Juries in Spain and the President of Valencia’s new suits

Trial by jury

In the common law world, trial by jury is closely associated with the notion of receiving a fair trial. Despite its faults, they say, it’s the best way of serving justice.

And even though juries are used far less often they we might think (e.g., they “decide less than 1% of all criminal cases in England and Wales”), they are used in cases ruling on the most serious offences, which might be why we have the idea that the concept is nearly always at work, keeping the justice system just and safeguarding us from tyranny.

Hollywood has probably helped this idea along a bit and has probably even helped juries to become accepted, or at least to seem not so strange, in countries that traditionally don’t, or didn’t, have trial by jury, which is probably all non-common law countries and certainly most civil law countries, including Spain, where trial by jury was introduced relatively recently with the passing of the Spanish Jury Law in 1995, which implements Article 125 of the 1978 Constitution.

In Spain

Prior to that, bench trials were the norm in Spain, with the judge, or judges, always handing down the verdict. The traditional belief in trial by jury and the untouchable status often given to it in common law countries did not exist in Spain.

As you can’t change people’s beliefs in a day and despite Hollywood’s influence, some people in Spain still aren’t sure that juries are the way to go, and a recent high-profile corruption case got them talking again about whether trial by jury was actually a good thing, or at least whether it was the best thing.

Francisco Camps

In this high-profile case, Francisco Camps, the ex-president of Valencia (who had stood down because of this matter), and Ricardo Costa, the ex-secretary general of the PP in Valencia (who had been stood down because of this matter, by Camps actually), were accused of having received bribes in the form of suits. The jury found, by five votes to four, both men not guilty. Even though neither of the politicians could produce proof of payment for the suits.

Some people said that a bench trial would have found Camps guilty. They claimed that it was a straightforward case and that the jury made a mistake and obviously didn’t examine the evidence properly, or that the jurors didn’t want to find Camps guilty and weren’t going to (five of the jurors, at least).

Some of these criticisms were, of course, politically motivated, but there did seem to be some genuine discussion about the case and in particular on whether trial by jury was a good thing, especially on forums and in the comments to news articles.

Par for the course

Jury verdicts in high-profile cases are argued about in many places. But, in common law countries, the discussion doesn’t usually turn so quickly to questioning the concept itself. Trial by jury, in the UK at least, is still held in high esteem, with most people taking it as a given that it’s better than the alternatives, and it doesn’t come under much scrutiny.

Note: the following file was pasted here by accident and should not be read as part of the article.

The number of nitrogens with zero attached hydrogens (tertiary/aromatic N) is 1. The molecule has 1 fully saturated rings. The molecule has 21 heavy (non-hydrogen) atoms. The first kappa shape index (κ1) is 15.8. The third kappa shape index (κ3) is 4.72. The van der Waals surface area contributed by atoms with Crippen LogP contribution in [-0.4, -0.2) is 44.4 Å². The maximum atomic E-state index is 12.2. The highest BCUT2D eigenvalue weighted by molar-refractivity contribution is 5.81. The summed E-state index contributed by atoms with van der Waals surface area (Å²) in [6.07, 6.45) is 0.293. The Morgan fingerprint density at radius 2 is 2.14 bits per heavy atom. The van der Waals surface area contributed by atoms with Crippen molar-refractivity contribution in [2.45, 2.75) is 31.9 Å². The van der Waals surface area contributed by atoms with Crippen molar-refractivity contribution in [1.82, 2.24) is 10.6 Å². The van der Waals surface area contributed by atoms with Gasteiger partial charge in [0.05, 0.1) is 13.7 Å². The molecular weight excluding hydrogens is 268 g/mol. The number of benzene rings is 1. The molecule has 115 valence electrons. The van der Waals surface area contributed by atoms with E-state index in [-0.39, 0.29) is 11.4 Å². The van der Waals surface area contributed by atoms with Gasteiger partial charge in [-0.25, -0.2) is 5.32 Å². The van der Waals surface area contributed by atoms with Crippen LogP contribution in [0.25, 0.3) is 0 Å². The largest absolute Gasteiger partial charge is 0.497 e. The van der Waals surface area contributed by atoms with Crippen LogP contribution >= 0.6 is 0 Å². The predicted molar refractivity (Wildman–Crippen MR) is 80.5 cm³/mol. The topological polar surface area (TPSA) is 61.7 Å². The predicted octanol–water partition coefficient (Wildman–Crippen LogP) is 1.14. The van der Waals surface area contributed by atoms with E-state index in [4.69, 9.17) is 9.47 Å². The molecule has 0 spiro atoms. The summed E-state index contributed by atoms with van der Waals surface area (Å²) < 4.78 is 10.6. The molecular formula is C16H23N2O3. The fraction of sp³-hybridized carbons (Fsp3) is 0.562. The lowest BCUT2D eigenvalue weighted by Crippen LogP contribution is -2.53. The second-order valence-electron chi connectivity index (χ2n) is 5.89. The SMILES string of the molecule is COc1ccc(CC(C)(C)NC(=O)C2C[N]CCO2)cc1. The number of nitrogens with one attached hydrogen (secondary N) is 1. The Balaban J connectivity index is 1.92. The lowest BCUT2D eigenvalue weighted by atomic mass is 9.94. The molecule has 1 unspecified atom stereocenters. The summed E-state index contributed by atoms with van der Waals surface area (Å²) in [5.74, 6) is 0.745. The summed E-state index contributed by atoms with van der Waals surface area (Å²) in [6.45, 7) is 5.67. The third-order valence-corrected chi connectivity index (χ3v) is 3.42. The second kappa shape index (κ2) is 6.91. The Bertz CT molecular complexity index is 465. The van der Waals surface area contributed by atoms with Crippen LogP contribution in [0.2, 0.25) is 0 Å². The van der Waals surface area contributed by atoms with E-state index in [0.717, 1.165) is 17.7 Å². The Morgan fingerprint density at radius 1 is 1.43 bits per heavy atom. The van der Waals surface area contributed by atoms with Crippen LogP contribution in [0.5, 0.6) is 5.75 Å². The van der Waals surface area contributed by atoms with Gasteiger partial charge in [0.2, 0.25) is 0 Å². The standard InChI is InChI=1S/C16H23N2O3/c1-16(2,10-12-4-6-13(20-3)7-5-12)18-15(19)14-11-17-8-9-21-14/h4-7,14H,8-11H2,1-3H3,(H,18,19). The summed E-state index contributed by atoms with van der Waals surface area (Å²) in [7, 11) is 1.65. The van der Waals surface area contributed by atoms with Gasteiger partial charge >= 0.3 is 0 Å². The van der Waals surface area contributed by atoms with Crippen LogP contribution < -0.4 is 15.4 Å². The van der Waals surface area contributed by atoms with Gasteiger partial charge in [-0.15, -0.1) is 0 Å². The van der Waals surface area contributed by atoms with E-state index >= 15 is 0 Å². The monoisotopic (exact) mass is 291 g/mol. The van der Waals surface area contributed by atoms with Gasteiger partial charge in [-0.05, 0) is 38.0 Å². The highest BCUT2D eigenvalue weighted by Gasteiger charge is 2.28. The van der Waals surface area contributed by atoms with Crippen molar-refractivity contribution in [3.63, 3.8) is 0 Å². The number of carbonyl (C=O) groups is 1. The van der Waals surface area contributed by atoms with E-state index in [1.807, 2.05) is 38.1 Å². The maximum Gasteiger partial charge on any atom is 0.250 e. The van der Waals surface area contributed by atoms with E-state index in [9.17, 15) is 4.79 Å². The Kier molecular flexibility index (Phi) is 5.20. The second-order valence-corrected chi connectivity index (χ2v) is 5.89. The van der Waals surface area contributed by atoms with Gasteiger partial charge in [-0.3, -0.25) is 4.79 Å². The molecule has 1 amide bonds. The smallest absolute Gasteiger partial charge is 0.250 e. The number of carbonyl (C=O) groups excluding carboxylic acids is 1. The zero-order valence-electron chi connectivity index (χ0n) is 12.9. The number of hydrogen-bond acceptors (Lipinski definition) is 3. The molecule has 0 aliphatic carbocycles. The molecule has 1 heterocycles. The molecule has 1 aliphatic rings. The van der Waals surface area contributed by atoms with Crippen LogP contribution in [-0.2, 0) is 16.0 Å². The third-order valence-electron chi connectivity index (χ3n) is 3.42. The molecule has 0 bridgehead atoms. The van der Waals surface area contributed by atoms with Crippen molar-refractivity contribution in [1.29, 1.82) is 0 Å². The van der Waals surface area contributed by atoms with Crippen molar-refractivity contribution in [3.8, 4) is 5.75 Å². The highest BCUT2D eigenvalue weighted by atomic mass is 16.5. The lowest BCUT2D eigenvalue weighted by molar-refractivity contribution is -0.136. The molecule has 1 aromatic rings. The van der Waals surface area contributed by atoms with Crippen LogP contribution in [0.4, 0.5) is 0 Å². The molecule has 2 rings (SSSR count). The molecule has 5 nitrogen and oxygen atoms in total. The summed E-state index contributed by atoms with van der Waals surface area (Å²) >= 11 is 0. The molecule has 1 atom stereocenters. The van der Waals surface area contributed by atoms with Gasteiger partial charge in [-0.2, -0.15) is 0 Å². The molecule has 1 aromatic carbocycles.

That’s not to say trial by jury is never questioned in common law countries; it is (listen here or read here for instance). Although most of this criticism seems to come from politicians and the institutions themselves (they say it’s costly and aren’t so keen on its unpredictability), which some would argue is reason enough to support jury trials.

And, ironically enough, at a time when other countries are introducing and extending the use of juries, Britain has restricted it and is seeking to restrict it even further, so it seems that, in the UK, the establishment is having its way on this matter.

Maybe it’s impossible to have unbiased trials for high-profile politicians. You can’t stand on a jury if you know the person being tried, but this is obviously an impractical restriction for this type of case.

Politics and judges

Judges on bench trials might make decisions that are influenced by their political persuasions or personal views, but I believe that they have a better chance of getting it right, even in high-profile cases. Their training and experience make them better prepared to examine the evidence and hopefully even to put their beliefs and attitudes to one side.

Having said that, the Garzón saga has shown how difficult it is to separate politics from the judiciary in Spain, although, with Garzón, it may have been more of a personal matter than one of politics.

I’ve changed my mind

It looks like I have changed my mind about trial by jury. Not that I ever had a strong opinion about it; I just took it for granted that that was how it should be done. But now I think that people with legal training should be the ones handing down the verdicts.